Put the steel wool pads in a bucket and pour the white vinegar. Make sure it is totally submerged. You will know that it is working once bubbles start to appear. Keep the steel wool submerged for up to 3 days. Stir it occasionally to ensure that all sides are submerged in white vinegar. Strain the vinegar solution. Now you have a solution to ebonize your wood.

Bark Powder Tea and Vinegar/Iron Solution

Another solution that you can use to increase the tannic acid of wood is bark powder tea with vinegar. This is a very easy solution to make. First, you have to soak your wood with bark tea. Leave it for the wood to absorb the tea.
Now add your vinegar and iron solution to the wood. Wait for the solution to be absorbed by the wood again. Rinse it with bark tea afterward.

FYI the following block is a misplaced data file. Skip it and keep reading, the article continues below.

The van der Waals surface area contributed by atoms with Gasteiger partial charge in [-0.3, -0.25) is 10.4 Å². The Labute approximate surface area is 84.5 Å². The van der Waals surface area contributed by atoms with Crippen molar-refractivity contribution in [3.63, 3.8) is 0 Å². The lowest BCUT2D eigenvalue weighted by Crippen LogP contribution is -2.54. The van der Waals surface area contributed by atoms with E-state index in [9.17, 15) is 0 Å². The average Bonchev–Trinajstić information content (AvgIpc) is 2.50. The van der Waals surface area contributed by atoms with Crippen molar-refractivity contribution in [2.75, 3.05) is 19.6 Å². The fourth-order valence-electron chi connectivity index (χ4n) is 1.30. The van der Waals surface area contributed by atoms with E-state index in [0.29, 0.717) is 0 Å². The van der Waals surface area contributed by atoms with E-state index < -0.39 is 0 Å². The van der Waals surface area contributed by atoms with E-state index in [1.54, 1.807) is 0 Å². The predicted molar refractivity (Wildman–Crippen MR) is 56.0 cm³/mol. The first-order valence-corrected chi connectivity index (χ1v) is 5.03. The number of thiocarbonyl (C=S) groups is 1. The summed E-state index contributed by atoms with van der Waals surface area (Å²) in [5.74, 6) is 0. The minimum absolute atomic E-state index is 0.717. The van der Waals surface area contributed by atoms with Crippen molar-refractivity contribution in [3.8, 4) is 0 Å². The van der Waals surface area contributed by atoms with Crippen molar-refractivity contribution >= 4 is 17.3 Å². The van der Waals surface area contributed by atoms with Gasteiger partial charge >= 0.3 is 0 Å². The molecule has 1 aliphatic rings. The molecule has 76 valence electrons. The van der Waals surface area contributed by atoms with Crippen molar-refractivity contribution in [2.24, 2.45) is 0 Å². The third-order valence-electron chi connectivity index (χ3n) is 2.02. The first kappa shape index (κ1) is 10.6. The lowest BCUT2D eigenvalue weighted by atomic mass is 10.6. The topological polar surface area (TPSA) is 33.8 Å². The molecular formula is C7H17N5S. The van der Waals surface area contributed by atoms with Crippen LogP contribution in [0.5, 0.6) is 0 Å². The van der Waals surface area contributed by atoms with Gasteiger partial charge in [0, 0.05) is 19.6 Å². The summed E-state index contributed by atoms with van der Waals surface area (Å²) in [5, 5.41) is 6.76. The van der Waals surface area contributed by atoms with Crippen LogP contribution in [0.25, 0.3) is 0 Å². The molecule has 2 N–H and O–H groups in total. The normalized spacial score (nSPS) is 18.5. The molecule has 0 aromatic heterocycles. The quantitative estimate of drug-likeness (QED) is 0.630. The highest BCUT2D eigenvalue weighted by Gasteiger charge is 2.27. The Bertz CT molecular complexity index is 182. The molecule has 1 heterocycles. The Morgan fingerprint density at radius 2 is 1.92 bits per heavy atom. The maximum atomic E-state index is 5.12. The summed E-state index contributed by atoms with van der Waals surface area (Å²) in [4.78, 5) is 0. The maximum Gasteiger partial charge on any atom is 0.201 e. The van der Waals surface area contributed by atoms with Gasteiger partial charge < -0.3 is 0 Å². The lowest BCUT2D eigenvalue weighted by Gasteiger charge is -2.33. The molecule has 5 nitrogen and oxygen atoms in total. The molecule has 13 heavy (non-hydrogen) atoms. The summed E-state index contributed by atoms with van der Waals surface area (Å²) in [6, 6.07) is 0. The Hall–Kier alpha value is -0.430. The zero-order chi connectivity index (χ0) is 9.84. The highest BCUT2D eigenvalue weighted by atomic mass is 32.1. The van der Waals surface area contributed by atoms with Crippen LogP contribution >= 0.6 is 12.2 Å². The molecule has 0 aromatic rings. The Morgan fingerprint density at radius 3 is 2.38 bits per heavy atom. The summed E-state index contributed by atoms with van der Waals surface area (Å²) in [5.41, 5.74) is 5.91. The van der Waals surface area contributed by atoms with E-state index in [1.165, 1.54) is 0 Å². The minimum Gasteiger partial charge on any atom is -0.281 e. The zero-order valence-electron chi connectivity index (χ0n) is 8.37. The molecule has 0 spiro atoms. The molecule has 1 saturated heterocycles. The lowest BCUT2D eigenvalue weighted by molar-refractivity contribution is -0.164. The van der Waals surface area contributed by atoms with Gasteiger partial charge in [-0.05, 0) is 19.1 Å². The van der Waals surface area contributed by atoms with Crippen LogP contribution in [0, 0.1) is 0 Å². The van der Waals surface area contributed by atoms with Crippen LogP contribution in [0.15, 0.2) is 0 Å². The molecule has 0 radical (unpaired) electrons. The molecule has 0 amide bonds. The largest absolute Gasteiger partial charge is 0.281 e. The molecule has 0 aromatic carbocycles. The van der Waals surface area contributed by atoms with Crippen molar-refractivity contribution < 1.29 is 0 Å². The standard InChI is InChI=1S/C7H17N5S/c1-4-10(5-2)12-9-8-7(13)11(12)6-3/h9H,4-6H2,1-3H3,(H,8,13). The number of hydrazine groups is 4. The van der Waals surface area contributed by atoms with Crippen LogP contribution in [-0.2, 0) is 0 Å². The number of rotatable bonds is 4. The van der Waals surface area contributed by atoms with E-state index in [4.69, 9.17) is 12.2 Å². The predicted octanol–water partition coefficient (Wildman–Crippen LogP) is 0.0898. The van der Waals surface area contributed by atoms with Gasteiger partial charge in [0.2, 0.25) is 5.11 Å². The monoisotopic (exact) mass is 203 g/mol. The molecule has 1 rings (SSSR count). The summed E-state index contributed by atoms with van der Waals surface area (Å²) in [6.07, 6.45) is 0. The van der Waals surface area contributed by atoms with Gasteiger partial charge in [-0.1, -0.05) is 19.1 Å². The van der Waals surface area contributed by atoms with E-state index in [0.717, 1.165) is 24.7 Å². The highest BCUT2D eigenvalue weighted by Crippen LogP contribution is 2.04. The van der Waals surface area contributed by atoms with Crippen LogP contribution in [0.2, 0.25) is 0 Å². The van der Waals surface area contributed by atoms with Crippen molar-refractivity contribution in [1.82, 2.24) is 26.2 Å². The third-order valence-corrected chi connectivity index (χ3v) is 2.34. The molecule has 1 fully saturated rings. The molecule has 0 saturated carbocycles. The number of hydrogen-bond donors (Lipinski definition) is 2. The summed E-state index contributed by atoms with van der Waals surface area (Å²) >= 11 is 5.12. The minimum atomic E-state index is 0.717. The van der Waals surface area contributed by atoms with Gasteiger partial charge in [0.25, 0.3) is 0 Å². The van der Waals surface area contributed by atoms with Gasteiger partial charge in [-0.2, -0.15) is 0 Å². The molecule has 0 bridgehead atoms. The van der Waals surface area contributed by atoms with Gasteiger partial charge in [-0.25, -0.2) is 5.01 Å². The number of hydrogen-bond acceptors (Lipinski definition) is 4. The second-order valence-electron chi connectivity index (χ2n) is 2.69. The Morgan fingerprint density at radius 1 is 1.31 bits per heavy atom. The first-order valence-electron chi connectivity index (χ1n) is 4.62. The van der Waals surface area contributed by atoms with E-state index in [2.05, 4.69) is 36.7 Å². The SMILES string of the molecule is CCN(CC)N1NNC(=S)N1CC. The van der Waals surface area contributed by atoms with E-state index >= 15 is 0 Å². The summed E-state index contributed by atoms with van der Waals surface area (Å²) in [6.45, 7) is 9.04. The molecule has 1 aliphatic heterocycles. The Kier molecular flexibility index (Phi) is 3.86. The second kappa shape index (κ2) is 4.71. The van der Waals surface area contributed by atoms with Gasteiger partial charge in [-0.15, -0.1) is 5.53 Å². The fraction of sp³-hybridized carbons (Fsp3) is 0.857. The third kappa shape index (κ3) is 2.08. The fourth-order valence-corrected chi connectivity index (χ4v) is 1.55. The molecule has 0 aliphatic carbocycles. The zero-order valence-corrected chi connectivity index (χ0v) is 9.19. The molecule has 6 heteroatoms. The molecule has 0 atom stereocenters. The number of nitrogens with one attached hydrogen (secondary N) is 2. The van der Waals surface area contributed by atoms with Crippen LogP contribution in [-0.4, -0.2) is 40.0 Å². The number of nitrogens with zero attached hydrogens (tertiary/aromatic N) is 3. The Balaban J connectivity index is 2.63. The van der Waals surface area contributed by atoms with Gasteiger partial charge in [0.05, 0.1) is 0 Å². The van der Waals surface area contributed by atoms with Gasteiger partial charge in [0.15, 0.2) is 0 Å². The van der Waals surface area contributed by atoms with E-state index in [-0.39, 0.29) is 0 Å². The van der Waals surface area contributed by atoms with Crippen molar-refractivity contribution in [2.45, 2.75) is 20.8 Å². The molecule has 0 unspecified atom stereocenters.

3. What to Do Before Ebonizing Wood?

Sand your wood

Before applying any solution to your wood, sand it first. Use fresh paper for sanding to avoid burnishing your wood. If you are using a bark powder tea explication, soak your wood after sanding. Make sure it is completely submerged in your bark tea solution. Afterward, you can add your vinegar/iron solution.

Wash your wood

After applying each solution, always wash your wood. Rinse it to remove residue. Washing it with clear water also helps you check if you got the stain you wanted or if you need more bark tea to add shade to it. If you find a spot with a lighter stain, sand, and soak that part again with your bark tea solution.

Ebonizing might sound simple to most but even the most experienced in this craft find it challenging to ebonize and get the color they want. Inconsistencies and varying results are often experienced especially with a different kind of wood being used. This only shows that if you found a piece of furniture with great ebonized wood – then you know that it was created with love and passion!